Climate change, farming and mycotoxins: Welcome unpredictability!

Photo: iStockphoto_knape

According to Alex Jones, climate and environment director at the UN Food and Agriculture Organization, droughts are getting longer, more intense and more frequent in parts of the world—making it very hard for farmers to cope once they are midway through a farming cycle, especially with long cycle crops such as cereals. 

In other parts of the globe, however, phenomenon floods, typhoons and heavy rainfall are having an opposite but no less damaging effect. 

European farmers are calling from the help of the EU as droughts and heat waves hit, causing massive fires in Greece and crop losses all across Europe. In the Americas, major crop-exporting countries like Argentina have been hit by periods of drought that affected a large part of the main agricultural regions, followed by a series of heavy rains, with repercussions on the soybean harvest. 

Impact on feed quality

Climate change and higher amounts of atmospheric CO2 are having an impact on the nutrient content of feed. Some cereals have less protein, less minerals and less vitamins. Grains with a significant deviation from the standard quality parameters will have different nutritional values that may significantly move away from the published reference values, forcing nutritionists to revise their formulas. 

Lower quality grains can have repercussions on the health of animals and consequently on productivity. Therefore, it is important to adjust the formulations based on the alterations of the raw materials and to take into account the use of proper feed additives. 

Furthermore, an analytical evaluation to verify the nutritional content, together with the presence of mycotoxins and other anti-nutritional factors, will help to protect from some of the damage. 

How fungi and their mycotoxins react to climate change

Field fungi such as Fusarium, thrive in the midst of instability that weakens plants—as the stress transforms the plants into the ideal growth substrate. Thanks to its phenomenal adaptability, Fusarium is conquering the world and it is becoming more prevalent in regions where it was historically less common. 

However, Fusarium is not the only concern. The threat from storage fungi such Aspergillus and Penicillium is always around the corner, as wetter and/or damaged grains are an ideal substrate, providing accessible nutrients and plenty of moisture to boost growth of different fungi and consequent mycotoxin production.  

The effects of opposite, extreme weather events on the prevalence of mycotoxins worldwide is reflected by the results of the BIOMIN Mycotoxin Survey.  

Recent BIOMIN Mycotoxin Survey results

In the last several months, two very different climatic events that saw a burst of Fusarium and storage mycotoxins. 

Europe saw an increase in the prevalence of the most common mycotoxins such as Afla, ZEN, DON, FUM, T-2 and OTA, (Figures 1 and 2). 

Figure 1. Prevalence of Mycotoxins in Europe during the period January - March 2018. On the right picture: samples contaminated by more than one mycotoxin (in red); sample containing at least one mycotoxin (in orange); samples below limit of quantification (in yellow).

Figure 1. Prevalence of Mycotoxins in Europe during the period January - March 2018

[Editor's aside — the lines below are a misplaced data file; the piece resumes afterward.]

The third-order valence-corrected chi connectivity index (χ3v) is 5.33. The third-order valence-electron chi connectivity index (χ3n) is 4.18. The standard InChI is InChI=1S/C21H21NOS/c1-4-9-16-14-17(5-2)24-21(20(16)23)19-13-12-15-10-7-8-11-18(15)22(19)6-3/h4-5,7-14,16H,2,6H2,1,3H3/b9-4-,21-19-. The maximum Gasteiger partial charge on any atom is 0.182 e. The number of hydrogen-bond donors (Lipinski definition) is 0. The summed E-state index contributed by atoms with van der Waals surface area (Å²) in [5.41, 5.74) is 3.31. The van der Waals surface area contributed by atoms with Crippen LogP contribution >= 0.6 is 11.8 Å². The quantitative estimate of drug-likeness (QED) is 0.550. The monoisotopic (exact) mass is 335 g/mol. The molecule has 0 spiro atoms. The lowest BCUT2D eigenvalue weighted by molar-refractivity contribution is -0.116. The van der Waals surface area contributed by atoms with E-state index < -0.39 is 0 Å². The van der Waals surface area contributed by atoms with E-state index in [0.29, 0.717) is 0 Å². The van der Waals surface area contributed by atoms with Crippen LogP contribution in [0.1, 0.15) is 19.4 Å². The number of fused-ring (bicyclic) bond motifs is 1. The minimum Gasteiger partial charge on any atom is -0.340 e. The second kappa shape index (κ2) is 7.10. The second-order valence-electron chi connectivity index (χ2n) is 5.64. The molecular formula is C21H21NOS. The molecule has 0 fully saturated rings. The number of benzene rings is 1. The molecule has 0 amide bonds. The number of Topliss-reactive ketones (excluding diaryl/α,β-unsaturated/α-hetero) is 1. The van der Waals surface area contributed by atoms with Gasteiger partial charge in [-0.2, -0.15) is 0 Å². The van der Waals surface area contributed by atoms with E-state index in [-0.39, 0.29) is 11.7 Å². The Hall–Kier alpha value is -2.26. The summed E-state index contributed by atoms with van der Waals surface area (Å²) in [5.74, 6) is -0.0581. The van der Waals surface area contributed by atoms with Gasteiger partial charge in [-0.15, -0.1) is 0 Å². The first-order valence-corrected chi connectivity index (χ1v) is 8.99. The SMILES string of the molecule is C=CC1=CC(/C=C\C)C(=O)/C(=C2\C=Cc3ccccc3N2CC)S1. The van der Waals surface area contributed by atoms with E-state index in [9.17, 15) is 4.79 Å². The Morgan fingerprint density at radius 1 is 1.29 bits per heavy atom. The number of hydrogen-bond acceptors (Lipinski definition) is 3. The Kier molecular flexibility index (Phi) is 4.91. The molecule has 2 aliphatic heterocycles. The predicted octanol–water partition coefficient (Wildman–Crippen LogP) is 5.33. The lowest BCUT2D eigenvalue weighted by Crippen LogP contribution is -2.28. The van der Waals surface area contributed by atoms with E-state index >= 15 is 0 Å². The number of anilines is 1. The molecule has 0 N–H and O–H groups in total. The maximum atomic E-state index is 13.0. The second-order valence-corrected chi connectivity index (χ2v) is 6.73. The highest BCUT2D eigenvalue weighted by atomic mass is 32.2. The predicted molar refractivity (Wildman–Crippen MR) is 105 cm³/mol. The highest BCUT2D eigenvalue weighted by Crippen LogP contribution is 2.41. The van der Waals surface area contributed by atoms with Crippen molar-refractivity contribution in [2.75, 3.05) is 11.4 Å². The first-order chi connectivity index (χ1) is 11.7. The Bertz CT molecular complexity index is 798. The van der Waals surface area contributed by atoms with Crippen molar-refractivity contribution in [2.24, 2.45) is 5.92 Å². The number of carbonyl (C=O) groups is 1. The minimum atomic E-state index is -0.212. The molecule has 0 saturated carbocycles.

Figure 2. Prevalence of Mycotoxins in Europe during the period January - June 2018. On the right picture: samples contaminated by more than one mycotoxin (in red); sample containing at least one mycotoxin (in orange); samples below limit of quantification (in yellow).

Figure 2. Prevalence of Mycotoxins in Europe during the period January - June 2018

Soybean crops were damaged by the heavy rains in Argentina, and particularly wet conditions favored the growth of Aspergillus, contributing to a plus 6 percent increase in the prevalence of Afla as well. (Figures 3 and 4).

Figure 3. Prevalence of Mycotoxins in Argentinian soybean samples during the period January - March 2018. On the right picture: samples contaminated by more than one mycotoxin (in red); sample containing at least one mycotoxin (in orange); samples below limit of quantification (in yellow).

Figure 3. Prevalence of Mycotoxins in Argentinian soybean samples during the period January - March 2018

Figure 4. Prevalence of Mycotoxins in Argentinian soybean samples during the period January - June 2018. On the right picture: samples contaminated by more than one mycotoxin (in red); sample containing at least one mycotoxin (in orange); samples below limit of quantification (in yellow).

Figure 4. Prevalence of Mycotoxins in Argentinian soybean samples during the period January - June 2018

With climatic warming expected to continue in the coming decades, the prevalence of mycotoxins seems destined to increase. The great adaptability of field fungi and the suboptimal conditions of grains that will go under storage, present the ideal substrate for the growth of storage fungi as well. 

What the future contamination pathways will look like is not yet clear, although experts claim the prevalence of Fusarium mycotoxins is likely to increase in the next years. Find out more here: https://www.biomin.net/en/blog-posts/taking-mycotoxin-control-to-the-next-level-5-takeaways-from-the-10th-world-mycotoxin-forum/

Unpredictability makes it hard for farmers to come up with long-term plans and requires a quicker action instead. Pre- and post- harvest counteraction measures are necessary to cope with mycotoxins, as well as the use of the proper feed additives for the job.